Does Facebook have a substantial enough moat to ward off competition? I don't think so.

The Myspace comparison is apt in that early (youthful) adopters helped create the axis of social networking upon which older, less adventurous net citizens came limping in. When enough of the young "twitchy" users started leaving Myspace for greener electronic pastures (and a better platform in Facebook) the tipping point was very fast in coming. Someone said that Facebook has a decade to figure things out should problems arise. No industry I can think of, certainly nothing in the electronics/internet world has more than a year to spot problems and implement corrections or risk being permanently crippled.

If the younger set of Facebook users are the canary in the coal mine to any invasive changes Facebook may be forced to make due to the exigencies of a public board and stockholders, the trickle of defections will lead to a torrent. When the kids and grandkids are posting their pictures and soccer schedule on a new platform, the family along with the Grandparents will be forced to follow them. Here, Facebook looks like Myspace- quick death.

My guess (as worthless as any guess) is that the future of social interactivity will become decentralized and move from a web site model to mini applications that follow a basic set of cross platform standards similar to HTML. Your online social life then will be handled by Apps on your phone, tablet, TV and home computer.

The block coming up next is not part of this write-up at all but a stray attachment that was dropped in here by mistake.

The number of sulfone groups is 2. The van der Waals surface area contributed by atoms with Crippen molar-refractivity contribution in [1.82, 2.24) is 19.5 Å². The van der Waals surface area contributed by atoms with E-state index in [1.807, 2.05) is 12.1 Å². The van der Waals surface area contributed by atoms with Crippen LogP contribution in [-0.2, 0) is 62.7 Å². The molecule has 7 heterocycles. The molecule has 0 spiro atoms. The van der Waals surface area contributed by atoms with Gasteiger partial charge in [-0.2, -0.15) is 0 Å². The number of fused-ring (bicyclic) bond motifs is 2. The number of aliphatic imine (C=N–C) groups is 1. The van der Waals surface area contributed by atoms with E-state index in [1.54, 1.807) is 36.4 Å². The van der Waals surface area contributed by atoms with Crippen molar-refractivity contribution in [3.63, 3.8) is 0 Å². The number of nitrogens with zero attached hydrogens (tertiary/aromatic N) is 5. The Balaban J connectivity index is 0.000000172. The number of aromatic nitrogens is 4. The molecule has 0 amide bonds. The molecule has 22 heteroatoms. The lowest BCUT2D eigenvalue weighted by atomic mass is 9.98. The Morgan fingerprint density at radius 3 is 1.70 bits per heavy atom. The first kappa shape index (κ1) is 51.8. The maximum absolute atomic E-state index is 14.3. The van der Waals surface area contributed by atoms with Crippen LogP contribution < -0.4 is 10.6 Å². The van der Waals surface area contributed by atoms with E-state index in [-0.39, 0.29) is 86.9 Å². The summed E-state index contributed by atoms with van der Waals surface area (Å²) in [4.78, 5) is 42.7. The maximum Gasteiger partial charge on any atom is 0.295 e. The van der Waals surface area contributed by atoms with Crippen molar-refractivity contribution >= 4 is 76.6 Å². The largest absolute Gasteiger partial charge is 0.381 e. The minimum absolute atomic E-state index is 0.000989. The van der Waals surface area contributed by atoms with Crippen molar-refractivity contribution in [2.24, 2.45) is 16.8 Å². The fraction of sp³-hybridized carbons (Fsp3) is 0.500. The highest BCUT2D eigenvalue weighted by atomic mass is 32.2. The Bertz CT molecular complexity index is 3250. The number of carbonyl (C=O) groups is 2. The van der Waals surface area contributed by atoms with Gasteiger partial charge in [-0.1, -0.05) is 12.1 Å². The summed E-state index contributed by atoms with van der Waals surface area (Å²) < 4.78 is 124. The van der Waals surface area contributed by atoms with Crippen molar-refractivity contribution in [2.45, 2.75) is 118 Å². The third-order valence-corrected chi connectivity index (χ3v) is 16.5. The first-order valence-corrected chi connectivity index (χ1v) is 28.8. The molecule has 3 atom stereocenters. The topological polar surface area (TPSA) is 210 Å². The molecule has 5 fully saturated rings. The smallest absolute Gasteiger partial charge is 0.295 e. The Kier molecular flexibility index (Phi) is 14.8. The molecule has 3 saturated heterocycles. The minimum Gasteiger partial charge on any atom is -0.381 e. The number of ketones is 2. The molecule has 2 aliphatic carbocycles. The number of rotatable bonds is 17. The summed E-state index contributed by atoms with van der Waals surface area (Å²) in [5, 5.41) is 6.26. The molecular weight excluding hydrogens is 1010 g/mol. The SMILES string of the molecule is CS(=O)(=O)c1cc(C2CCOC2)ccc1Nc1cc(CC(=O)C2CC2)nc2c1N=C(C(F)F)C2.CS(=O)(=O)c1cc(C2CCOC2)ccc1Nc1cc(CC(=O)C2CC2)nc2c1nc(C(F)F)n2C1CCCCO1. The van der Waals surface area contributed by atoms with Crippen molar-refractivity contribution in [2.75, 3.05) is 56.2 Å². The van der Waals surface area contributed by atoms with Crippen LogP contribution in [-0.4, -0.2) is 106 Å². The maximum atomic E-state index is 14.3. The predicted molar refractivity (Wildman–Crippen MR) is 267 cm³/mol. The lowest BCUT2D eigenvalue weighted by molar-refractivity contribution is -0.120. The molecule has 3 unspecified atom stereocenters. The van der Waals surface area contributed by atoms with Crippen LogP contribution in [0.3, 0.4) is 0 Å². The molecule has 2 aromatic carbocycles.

But what do I know, I'm not even on Facebook. :lol

User avatar
dave66
Posts: 324
Joined: Mon Sep 05, 2011 5:38 am

Re: Facebook IPO will be the biggest disaster in IPO history

Post by dave66 » Mon Feb 06, 2012 3:02 pm

KyleAAA wrote:
dave66 wrote:People keep comparing FB to Google and Apple, thereby assuming it will perform as well. The only problem is that, those two companies actually have real substance. They have something to offer, other than just being popular. FB is built on social habits... ie: trend. People thought MySpace was all the rage. Now look at it. If you told somebody to go to your MS page now, they'd laugh at you. When young people decide something is over, then it's over. There's nothing you can do about it. It's like investing in a dress some actress wore on the Oscars. Here today, gone tomorrow. Zuckerberg just turning 30 could be enough to turn FB sour with the cool kid crowd. And then, there it goes... Onto the next hip thing. I do believe they have it together more than MySpace did. But they are no Apple or Google... Not by a long shot.
There are a few flaws with this argument. First, facebook isn't just for kids. EVERYBODY is on facebook. I don't know any 30-somethings without facebook any more than I know any 20-somethings or teens without it. And I know relatively few 40-somethings without it. This is something EVERYBODY is in on. If the "cool kids" decide to quit, so what? Facebook will have a decade or more to figure something out. What's more, the older demographic is FAR MORE LIKELY to interact positively with ads on the site, so all the kids quitting wouldn't even have a big financial impact. Adults spend more money than kids, after all. So let the kids leave. That won't kill facebook.

And as mentioned before, Myspace is apples to oranges. Myspace was never even 1/10th as dominant as Facebook has become, even at its height. I'm not sure what the fate of Facebook will be, but it won't be Myspace's fate.